Gail Simone’s recent Wonder Woman arc has employed all the elements of a sword and sorcery epic, taking the Amazon princess on an other worldy quest for a blasted landscape known as “Black Horizon” and the demonic D’gath. Along the way, she has picked up the legendary warrior Beowulf and Claw the Unconquered, a blast from the DCU past.
This issue opens with a powerful dreamscape, a vision of a world in which Diana Prince has used the Amazon throne to slay her enemies (in an especially brutal fashion) and force even her closest companions to their knees. This continues the narrative thread of the last few issues, in which Wonder Woman has been struggling with an evil, inner temptation. To what exactly? So far, that has been the least clear aspect of this tale, though the “Stalker” who first whisked her from her Washington digs to this interdimensional journey provides a few clues. The mystical stone around his neck has brought him soullessness and damnation, a taste of which has been given to Diana herself whose fantasies of wielding absolute power are a by-product of lassoing Stalker. If D’Grth is not slain, this infection will spread to all worlds. In typical Simone style, this story intertwines with a fairly comic battle between Agent Tresser and the giant white gorillas guarding Diana’s apartment back in the DC universe. The outcome of this fight involves Tresser hiding in the bathroom, a whiff of a pretty powerful perfume and the reappearance of a fan favorite.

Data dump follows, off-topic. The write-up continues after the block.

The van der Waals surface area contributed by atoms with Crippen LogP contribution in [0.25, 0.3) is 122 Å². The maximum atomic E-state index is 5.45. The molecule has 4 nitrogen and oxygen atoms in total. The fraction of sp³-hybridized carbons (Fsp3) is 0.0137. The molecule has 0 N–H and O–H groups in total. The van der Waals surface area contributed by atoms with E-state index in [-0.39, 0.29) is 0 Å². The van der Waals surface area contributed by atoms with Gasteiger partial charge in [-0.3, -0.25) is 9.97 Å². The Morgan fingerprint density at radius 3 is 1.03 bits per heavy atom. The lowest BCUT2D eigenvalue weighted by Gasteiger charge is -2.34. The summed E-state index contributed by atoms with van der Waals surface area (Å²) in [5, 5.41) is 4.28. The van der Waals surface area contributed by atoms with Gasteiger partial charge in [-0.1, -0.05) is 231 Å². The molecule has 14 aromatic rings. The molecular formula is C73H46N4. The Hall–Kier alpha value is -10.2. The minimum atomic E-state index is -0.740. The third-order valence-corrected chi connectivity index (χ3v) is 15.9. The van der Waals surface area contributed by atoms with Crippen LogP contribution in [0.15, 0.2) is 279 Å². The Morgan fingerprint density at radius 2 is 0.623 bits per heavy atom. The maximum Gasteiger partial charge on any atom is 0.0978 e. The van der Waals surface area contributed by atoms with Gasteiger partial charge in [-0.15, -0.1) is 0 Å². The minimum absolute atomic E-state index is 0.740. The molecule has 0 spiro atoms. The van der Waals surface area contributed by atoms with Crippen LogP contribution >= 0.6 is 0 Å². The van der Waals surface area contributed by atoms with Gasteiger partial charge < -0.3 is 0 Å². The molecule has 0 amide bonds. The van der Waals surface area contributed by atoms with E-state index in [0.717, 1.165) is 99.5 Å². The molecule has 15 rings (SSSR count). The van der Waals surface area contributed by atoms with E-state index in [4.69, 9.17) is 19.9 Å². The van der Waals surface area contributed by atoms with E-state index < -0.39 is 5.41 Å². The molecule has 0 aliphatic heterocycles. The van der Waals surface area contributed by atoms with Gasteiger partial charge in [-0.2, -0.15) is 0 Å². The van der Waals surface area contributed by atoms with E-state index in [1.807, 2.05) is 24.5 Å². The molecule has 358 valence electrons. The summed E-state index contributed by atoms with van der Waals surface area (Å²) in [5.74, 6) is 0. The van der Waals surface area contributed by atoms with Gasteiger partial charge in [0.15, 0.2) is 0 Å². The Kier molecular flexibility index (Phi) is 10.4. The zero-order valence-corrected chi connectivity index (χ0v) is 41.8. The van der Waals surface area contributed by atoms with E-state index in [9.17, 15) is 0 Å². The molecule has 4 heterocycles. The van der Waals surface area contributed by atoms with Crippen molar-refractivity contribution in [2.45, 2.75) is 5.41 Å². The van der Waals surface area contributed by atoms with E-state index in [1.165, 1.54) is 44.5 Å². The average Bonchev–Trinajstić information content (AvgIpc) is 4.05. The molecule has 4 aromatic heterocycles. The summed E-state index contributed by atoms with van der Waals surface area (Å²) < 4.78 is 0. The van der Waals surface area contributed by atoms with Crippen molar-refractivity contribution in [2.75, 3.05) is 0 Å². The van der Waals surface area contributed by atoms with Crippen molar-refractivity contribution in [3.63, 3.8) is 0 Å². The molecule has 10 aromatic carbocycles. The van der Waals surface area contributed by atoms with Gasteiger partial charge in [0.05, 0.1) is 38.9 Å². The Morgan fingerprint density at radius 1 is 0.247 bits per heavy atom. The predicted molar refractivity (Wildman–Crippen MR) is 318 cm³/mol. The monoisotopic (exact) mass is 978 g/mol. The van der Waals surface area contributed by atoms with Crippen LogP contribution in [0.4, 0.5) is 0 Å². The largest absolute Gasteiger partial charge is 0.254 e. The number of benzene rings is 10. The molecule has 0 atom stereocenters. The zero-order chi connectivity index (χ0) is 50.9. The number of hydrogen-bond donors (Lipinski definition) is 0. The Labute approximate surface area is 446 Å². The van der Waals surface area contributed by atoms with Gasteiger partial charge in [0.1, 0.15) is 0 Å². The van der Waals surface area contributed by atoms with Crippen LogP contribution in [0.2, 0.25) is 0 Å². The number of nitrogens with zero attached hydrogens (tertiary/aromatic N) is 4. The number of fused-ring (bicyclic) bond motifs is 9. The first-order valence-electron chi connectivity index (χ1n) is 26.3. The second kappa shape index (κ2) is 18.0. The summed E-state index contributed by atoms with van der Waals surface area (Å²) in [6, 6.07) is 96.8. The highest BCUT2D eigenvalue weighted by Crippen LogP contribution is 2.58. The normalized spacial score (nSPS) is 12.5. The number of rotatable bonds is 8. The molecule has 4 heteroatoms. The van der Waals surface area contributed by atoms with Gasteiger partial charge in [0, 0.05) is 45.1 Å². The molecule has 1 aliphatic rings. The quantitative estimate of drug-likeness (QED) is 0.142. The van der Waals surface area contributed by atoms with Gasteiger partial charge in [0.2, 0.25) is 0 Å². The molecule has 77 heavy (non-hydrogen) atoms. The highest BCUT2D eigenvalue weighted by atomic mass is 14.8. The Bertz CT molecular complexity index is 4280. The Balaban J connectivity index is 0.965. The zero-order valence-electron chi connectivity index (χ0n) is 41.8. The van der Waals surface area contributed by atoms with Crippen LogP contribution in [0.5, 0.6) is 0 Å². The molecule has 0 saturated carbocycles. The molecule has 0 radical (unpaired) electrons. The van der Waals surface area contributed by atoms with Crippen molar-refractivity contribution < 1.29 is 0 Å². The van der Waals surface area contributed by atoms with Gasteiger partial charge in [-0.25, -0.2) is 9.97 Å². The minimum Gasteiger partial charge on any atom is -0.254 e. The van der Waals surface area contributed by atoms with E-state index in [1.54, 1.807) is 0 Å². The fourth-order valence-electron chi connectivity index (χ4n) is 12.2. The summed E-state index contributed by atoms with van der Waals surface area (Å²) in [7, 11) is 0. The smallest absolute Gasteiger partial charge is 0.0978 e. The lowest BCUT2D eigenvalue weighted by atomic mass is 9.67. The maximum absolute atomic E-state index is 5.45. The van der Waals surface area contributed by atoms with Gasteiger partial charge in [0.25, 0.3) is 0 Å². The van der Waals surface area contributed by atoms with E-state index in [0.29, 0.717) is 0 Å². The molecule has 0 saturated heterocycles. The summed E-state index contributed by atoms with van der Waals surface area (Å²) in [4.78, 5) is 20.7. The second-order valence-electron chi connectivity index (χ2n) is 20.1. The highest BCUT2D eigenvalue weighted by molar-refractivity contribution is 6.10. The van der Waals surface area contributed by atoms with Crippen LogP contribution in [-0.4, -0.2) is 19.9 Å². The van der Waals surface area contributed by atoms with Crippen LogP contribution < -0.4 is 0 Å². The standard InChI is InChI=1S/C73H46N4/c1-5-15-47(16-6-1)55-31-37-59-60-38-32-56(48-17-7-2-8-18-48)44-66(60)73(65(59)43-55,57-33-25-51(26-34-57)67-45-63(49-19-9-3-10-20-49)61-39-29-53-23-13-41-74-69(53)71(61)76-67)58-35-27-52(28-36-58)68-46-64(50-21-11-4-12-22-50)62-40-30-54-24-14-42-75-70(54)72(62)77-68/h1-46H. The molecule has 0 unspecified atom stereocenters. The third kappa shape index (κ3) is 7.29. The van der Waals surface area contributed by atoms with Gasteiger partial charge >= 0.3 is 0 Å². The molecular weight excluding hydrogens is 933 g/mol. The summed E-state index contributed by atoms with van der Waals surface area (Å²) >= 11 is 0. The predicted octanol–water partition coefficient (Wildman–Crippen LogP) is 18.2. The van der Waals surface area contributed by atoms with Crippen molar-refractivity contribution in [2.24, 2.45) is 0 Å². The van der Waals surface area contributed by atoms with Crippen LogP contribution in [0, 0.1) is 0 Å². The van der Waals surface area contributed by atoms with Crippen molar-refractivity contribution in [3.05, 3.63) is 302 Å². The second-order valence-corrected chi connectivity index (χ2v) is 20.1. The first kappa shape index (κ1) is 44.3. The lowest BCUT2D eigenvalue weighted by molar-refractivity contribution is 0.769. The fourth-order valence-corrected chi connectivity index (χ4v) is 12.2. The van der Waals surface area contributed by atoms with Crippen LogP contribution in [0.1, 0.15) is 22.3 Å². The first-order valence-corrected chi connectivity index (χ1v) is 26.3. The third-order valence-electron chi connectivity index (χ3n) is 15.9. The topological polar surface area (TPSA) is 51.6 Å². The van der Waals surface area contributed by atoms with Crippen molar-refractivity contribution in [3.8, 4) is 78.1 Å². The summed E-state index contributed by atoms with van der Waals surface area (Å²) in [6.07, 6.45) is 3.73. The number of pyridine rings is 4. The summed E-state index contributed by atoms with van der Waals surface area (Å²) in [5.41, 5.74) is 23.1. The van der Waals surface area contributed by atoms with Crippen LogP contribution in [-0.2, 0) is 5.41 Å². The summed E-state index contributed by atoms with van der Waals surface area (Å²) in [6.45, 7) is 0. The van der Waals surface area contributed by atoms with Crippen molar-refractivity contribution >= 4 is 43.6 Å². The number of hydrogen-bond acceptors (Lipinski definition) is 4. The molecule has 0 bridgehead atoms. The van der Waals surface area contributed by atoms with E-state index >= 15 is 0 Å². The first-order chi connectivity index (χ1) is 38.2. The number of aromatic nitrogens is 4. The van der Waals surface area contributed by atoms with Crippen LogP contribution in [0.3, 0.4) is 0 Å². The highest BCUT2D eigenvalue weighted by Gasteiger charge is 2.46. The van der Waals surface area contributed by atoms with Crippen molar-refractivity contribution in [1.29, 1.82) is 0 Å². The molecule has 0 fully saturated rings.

Meanwhile, the band of adventurers experiences some clever intramural banter, with Wonder Woman excoriating Claw the Unconquered for his barbarian misogyny. We also finally meet D’Grth along with a special guest appearance of Beowulf’s nemesis Grendel. The brief struggle that ensues has one of the band betray the others and Diana taking a big risk to do battle with the D’Grth on her own turf. After some confusing bypaths and visionary journeys, next issue promises a demonic beat-down on the National Mall.
Plotting for this story arc has not been perfect and the seams really show in this issue. A lot of exposition still did not answer all the readers questions about what, exactly, is this quest all about beyond killing a cosmic Big Bad because he is about to do something horrific. Hopefully, the injection of Beowulf and Claw into the tale will also become clearer next time. This particular issue felt like little more than a rush to get Diana in the arena with D’Grth and has been the weakest of this arc thus far, in part because it leaves the reader wishing for a clearer explanation to prepare us for what promises to be a big smackdown next issue.
On a positive note, Aaron Lopresti’s artwork, especially the organization of his panels, has become one of the strongest points of the series. Lopresti specializes in telling the visual story by cropping characters and scenes and then pulling back the “camera” for outstanding splash pages. In general, Lopresti has found an impressive way to draw Wonder Woman, following most of her modern artists in being able to draw her body as powerfully feminine without being overtly eroticized, a super heroic physique that seems to be exactly what a female warlord like Diana would inhabit. His final panel of this issue, an apparently possessed Diana crouching in the reflecting pool at the National Mall and getting ready to lunge into combat, is a perfect example of Lopresti’s talents.
Pick this one up only if you have been following the arc or just to admire Lopresti’s work. Simone is an extremely talented author but this might not be the best place to jump on the series and experience that talent.
What did you think of this book?
Have your say at the Line of Fire Forum!